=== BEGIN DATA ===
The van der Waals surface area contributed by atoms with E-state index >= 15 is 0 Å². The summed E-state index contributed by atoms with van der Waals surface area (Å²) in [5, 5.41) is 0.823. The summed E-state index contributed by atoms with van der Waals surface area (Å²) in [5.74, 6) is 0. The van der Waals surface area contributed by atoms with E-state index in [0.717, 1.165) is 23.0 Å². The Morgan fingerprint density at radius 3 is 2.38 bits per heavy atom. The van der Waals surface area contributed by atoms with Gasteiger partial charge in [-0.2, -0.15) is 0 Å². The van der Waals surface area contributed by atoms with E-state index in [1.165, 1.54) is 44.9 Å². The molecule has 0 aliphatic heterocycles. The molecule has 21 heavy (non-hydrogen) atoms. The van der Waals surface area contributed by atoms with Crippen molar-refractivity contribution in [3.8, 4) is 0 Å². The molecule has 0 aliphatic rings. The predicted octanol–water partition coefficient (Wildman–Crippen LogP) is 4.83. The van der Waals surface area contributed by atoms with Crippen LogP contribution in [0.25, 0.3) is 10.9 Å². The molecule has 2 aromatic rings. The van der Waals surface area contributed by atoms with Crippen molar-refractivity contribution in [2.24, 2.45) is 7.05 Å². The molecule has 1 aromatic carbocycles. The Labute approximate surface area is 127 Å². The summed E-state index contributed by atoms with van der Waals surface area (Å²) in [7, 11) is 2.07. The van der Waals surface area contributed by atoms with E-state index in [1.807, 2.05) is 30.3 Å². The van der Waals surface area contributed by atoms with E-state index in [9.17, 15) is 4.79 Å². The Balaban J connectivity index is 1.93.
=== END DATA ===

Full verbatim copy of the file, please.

The van der Waals surface area contributed by atoms with E-state index >= 15 is 0 Å². The summed E-state index contributed by atoms with van der Waals surface area (Å²) in [5, 5.41) is 0.823. The summed E-state index contributed by atoms with van der Waals surface area (Å²) in [5.74, 6) is 0. The van der Waals surface area contributed by atoms with E-state index in [0.717, 1.165) is 23.0 Å². The Morgan fingerprint density at radius 3 is 2.38 bits per heavy atom. The van der Waals surface area contributed by atoms with Gasteiger partial charge in [-0.2, -0.15) is 0 Å². The van der Waals surface area contributed by atoms with E-state index in [1.165, 1.54) is 44.9 Å². The molecule has 0 aliphatic heterocycles. The molecule has 21 heavy (non-hydrogen) atoms. The van der Waals surface area contributed by atoms with Crippen molar-refractivity contribution in [3.8, 4) is 0 Å². The molecule has 0 aliphatic rings. The predicted octanol–water partition coefficient (Wildman–Crippen LogP) is 4.83. The van der Waals surface area contributed by atoms with Crippen LogP contribution in [0.25, 0.3) is 10.9 Å². The molecule has 2 aromatic rings. The van der Waals surface area contributed by atoms with Crippen molar-refractivity contribution in [2.24, 2.45) is 7.05 Å². The molecule has 1 aromatic carbocycles. The Labute approximate surface area is 127 Å². The summed E-state index contributed by atoms with van der Waals surface area (Å²) in [7, 11) is 2.07. The van der Waals surface area contributed by atoms with E-state index in [1.807, 2.05) is 30.3 Å². The van der Waals surface area contributed by atoms with E-state index in [9.17, 15) is 4.79 Å². The Balaban J connectivity index is 1.93.